If Krissy Kneen is not already known as The Literary Chameleon, then she should be. Once again, she has flexed her writing muscle and proven her literary adaptability and diversity with her most recent novel Wintering (Text Publishing 2018). As we have come to expect from this author, Wintering is a genre-bending hybrid, but it is a departure from anything I have read from her before – part ghost story, part horror outback noir, part romance, part Twilight Zone, part mystery – and all, of course, bound together with the curiosity, affection and respect for science and nature that all her writing captures.
For those of you unfamiliar with Kneen’s work, she does have a reputation for giving us some of the steamiest and sexiest erotic fiction published in Australia, although she has also written memoir, literary fiction and award-winning poetry (AND was recently shortlisted for the Stella Prize). But if risqué is not your cup of tea, and you’ve been wondering where to start with this author, then this latest – Wintering – is a perfect introduction: gentle, subtle and sensitive, with a conventional narrative that is easy to read and relatable, with the addition of mysterious spine-tingling occurrences and a plot-driven sense of thrill that will have you turning the pages faster and faster as the story develops.
But do not let the gentleness and subtlety fool you. This is a book with a chilling puzzle at its centre, a story with unexplained events and creepy characters. Perhaps it’s a frightening descent into madness, or maybe it’s an insightful perspective on incidents and behaviour we can’t explain. The reader is left to decide which version they believe, which is more plausible, which is the most palatable.
The protagonist Jessica is a glow-worm scientist, and when her partner disappears while driving through the dense Tasmanian forest, Jessica is forced to face uncomfortable rumours, confrontational locals and the fears of her own mind as she sets about to uncover the truth. What she discovers about her missing partner – and about herself, and what she might be capable of – threatens not only her state of mind and her way of life, but also has the potential to unlock long-buried secrets of her past.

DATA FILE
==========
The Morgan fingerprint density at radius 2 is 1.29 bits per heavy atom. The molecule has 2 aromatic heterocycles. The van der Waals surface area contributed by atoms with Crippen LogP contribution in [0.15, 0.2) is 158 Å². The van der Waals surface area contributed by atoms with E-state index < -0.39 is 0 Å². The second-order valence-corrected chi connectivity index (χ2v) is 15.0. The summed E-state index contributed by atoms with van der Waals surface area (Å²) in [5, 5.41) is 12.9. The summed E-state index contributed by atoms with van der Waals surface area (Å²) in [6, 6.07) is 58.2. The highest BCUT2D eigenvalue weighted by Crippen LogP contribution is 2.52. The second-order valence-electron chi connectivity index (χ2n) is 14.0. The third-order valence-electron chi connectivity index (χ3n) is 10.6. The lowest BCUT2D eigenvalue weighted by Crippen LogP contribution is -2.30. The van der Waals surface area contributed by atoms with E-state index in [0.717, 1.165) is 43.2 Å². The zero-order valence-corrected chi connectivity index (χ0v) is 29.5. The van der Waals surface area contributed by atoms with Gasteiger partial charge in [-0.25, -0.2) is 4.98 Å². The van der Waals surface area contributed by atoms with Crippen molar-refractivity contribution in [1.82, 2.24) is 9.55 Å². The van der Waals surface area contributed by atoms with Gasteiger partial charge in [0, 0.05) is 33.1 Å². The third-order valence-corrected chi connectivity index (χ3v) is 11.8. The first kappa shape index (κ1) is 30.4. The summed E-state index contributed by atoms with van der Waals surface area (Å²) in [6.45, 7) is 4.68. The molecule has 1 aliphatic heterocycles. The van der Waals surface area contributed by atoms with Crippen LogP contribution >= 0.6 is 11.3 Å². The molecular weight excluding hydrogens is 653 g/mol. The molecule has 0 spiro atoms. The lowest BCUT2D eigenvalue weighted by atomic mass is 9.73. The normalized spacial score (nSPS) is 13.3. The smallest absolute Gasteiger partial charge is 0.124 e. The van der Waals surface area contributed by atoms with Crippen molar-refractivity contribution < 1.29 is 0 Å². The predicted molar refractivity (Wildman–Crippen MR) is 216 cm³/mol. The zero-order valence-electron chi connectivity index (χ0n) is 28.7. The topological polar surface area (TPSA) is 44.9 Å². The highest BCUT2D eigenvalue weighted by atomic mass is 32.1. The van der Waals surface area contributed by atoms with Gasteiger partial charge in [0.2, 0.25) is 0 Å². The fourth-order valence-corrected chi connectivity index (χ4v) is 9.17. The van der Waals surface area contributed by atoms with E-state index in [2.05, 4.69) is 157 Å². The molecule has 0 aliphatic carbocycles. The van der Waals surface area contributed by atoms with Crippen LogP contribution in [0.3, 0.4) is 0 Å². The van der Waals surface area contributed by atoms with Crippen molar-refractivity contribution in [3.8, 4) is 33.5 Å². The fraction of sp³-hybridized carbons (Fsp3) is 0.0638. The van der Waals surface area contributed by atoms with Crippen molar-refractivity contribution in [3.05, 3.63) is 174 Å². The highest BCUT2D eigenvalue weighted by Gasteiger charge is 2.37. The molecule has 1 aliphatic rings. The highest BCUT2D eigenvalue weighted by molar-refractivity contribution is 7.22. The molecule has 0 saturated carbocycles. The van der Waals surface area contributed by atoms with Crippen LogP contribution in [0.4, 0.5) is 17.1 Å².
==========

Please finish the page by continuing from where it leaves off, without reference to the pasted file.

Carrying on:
The story is full of strong and competent women. The hint of domestic violence and the abuse of power, or power imbalance, runs in an almost subterraneous way throughout the story, much like Jessica’s underground caves where she does her research and feels most at home. This ‘message’ is so subtle, however, that it is not really until you reach the end of the book that you understand the full impact of what has happened, of the tangled relationships of Jessica’s past, and the dangers of her current predicament.
The book features fishing, guns, scientists, widows, rednecks, religious fanatics and Australian native wildlife – both alive and extinct (maybe? …) Also, this book is very COLD. From the first page to the last, we feel immersed in the bone-chilling cold of the Tasmanian forest, where fires must always be lit and coats always worn, and where shelter is essential. Deep in the heart of Tasmanian wilderness, where even the SOS function on your mobile phone fails, where anything could happen and where, if it did, nobody would hear you scream … that is the setting for this gothic tale.
If there’s one thing that the many writings of Krissy Kneen have in common, it is that her words provoke robust discussion about the depth of human emotions, the parameters around human behaviour, and the roles of judgement versus tolerance in society. Kneen is a courageously inquisitive investigator of the human condition and has a keen appreciation of the perplexing and the profound.